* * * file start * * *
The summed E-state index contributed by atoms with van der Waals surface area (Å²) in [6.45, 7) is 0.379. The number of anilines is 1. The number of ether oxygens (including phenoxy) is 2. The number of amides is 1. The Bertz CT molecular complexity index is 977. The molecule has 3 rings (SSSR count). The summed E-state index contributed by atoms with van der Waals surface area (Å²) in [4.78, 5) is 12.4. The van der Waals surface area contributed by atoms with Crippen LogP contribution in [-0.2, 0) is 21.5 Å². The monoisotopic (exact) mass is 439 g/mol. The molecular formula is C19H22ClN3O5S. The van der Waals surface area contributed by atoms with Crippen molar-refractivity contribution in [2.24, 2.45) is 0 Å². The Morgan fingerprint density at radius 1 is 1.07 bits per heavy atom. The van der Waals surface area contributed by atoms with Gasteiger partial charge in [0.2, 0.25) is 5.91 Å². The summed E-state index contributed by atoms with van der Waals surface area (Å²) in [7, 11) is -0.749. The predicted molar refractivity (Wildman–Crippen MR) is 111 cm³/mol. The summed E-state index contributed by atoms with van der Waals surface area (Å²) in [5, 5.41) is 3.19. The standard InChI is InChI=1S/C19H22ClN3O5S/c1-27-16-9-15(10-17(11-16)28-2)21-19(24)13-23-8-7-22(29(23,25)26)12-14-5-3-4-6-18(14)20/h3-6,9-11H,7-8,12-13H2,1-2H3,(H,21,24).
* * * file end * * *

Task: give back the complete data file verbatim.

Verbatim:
The summed E-state index contributed by atoms with van der Waals surface area (Å²) in [6.45, 7) is 0.379. The number of anilines is 1. The number of ether oxygens (including phenoxy) is 2. The number of amides is 1. The Bertz CT molecular complexity index is 977. The molecule has 3 rings (SSSR count). The summed E-state index contributed by atoms with van der Waals surface area (Å²) in [4.78, 5) is 12.4. The van der Waals surface area contributed by atoms with Crippen LogP contribution in [-0.2, 0) is 21.5 Å². The monoisotopic (exact) mass is 439 g/mol. The molecular formula is C19H22ClN3O5S. The van der Waals surface area contributed by atoms with Crippen molar-refractivity contribution in [2.24, 2.45) is 0 Å². The Morgan fingerprint density at radius 1 is 1.07 bits per heavy atom. The van der Waals surface area contributed by atoms with Gasteiger partial charge in [0.2, 0.25) is 5.91 Å². The summed E-state index contributed by atoms with van der Waals surface area (Å²) in [7, 11) is -0.749. The predicted molar refractivity (Wildman–Crippen MR) is 111 cm³/mol. The summed E-state index contributed by atoms with van der Waals surface area (Å²) in [5, 5.41) is 3.19. The standard InChI is InChI=1S/C19H22ClN3O5S/c1-27-16-9-15(10-17(11-16)28-2)21-19(24)13-23-8-7-22(29(23,25)26)12-14-5-3-4-6-18(14)20/h3-6,9-11H,7-8,12-13H2,1-2H3,(H,21,24).